Major lenders rule out proc fees for retention deals

London, UK - July 2, 2011: Model figurine of a businesman standing at Super Tax on the board game monopoly Model figurine of a businesman standing at Super Tax on the board game monopoly with hotel on Mayfair and houses on Park Lane and Dice in the background

Half of the top ten largest lenders have no plans to bring in broker procuration fees for retention business.

Of the top ten largest lenders by CML data, Santander, Nationwide, RBS, HSBC and Virgin Money all say they have no plans to bring in retention proc fees.

Lloyds, Barclays, Cambridge Building Society and Clydesdale already pay some form of proc fee for retention business. However, Lloyds is the only lender that pays a full proc fee.

Skipton, the 11th-largest lender, announced this week it was running a proc fee pilot, while Mortgage Strategy revealed that Yorkshire and Coventry building societies are considering paying for retention business.

A Santander spokeswoman confirmed the lender is not considering paying for retention business but added: “As a well-run scale challenger bank, Santander constantly reviews its product offerings and propositions to help it continue to meet its purpose of helping people and businesses prosper.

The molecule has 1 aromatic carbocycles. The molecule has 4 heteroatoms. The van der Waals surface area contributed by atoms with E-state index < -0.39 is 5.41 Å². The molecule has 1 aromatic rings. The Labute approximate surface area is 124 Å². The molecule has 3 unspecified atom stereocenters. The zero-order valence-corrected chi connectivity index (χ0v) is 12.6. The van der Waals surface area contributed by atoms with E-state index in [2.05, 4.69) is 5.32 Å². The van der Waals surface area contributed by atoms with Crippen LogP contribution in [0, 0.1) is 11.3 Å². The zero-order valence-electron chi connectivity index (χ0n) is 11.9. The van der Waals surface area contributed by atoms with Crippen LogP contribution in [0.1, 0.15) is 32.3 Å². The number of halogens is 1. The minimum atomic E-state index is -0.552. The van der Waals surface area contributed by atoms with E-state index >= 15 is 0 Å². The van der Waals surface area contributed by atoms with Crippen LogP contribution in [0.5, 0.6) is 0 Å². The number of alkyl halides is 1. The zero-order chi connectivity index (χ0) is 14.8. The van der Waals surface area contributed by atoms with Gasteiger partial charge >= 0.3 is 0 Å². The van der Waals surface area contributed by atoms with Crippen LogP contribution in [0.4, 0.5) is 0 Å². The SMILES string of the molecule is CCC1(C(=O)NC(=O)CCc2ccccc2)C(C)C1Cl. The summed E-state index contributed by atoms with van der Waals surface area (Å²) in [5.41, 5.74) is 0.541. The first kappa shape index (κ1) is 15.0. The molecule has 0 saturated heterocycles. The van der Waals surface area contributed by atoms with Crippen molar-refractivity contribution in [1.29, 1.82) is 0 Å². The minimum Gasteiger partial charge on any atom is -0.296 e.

“We want to grow our mortgage market share in 2016, and so are trialling various initiatives across the mortgage division.

“Depending on the success of these pilots, we may roll out some of the initiatives more widely, if we believe they can help our customers, our intermediary partners and Santander.”

A Nationwide spokeswoman says: “We have procuration fees constantly under review, but have no plans to change our current model at this time.”

RBS head of mortgages Lloyd Cochrane says: “RBS and NatWest are committed to meeting customer needs and the needs of the advisers that help them with their mortgage.

“At this time we are not planning on offering a procuration fee for business that is retained with us but we constantly review our position on this and will continue to do so going forward.”

An HSBC spokesman says: “This is not something we have plans to introduce.”

A Virgin Money spokesman says: “The position is we do keep it under review but we have nothing further to add on it at present.”